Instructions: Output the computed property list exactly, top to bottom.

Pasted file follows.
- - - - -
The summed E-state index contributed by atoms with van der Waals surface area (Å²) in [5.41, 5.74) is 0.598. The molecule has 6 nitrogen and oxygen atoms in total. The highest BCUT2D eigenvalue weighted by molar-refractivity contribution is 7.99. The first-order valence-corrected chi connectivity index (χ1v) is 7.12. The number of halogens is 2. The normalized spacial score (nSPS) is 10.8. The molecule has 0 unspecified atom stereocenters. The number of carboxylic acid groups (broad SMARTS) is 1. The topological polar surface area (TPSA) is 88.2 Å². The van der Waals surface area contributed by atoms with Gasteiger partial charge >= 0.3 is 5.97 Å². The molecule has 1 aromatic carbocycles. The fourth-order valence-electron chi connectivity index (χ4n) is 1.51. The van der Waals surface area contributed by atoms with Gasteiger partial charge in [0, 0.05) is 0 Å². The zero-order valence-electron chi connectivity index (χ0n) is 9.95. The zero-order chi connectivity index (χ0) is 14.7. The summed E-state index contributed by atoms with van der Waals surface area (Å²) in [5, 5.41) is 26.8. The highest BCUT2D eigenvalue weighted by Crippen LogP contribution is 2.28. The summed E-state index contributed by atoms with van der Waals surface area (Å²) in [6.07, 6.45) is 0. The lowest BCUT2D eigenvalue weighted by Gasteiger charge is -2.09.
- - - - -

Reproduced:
The summed E-state index contributed by atoms with van der Waals surface area (Å²) in [5.41, 5.74) is 0.598. The molecule has 6 nitrogen and oxygen atoms in total. The highest BCUT2D eigenvalue weighted by molar-refractivity contribution is 7.99. The first-order valence-corrected chi connectivity index (χ1v) is 7.12. The number of halogens is 2. The normalized spacial score (nSPS) is 10.8. The molecule has 0 unspecified atom stereocenters. The number of carboxylic acid groups (broad SMARTS) is 1. The topological polar surface area (TPSA) is 88.2 Å². The van der Waals surface area contributed by atoms with Gasteiger partial charge >= 0.3 is 5.97 Å². The molecule has 1 aromatic carbocycles. The fourth-order valence-electron chi connectivity index (χ4n) is 1.51. The van der Waals surface area contributed by atoms with Gasteiger partial charge in [0, 0.05) is 0 Å². The zero-order valence-electron chi connectivity index (χ0n) is 9.95. The zero-order chi connectivity index (χ0) is 14.7. The summed E-state index contributed by atoms with van der Waals surface area (Å²) in [5, 5.41) is 26.8. The highest BCUT2D eigenvalue weighted by Crippen LogP contribution is 2.28. The summed E-state index contributed by atoms with van der Waals surface area (Å²) in [6.07, 6.45) is 0. The lowest BCUT2D eigenvalue weighted by Gasteiger charge is -2.09.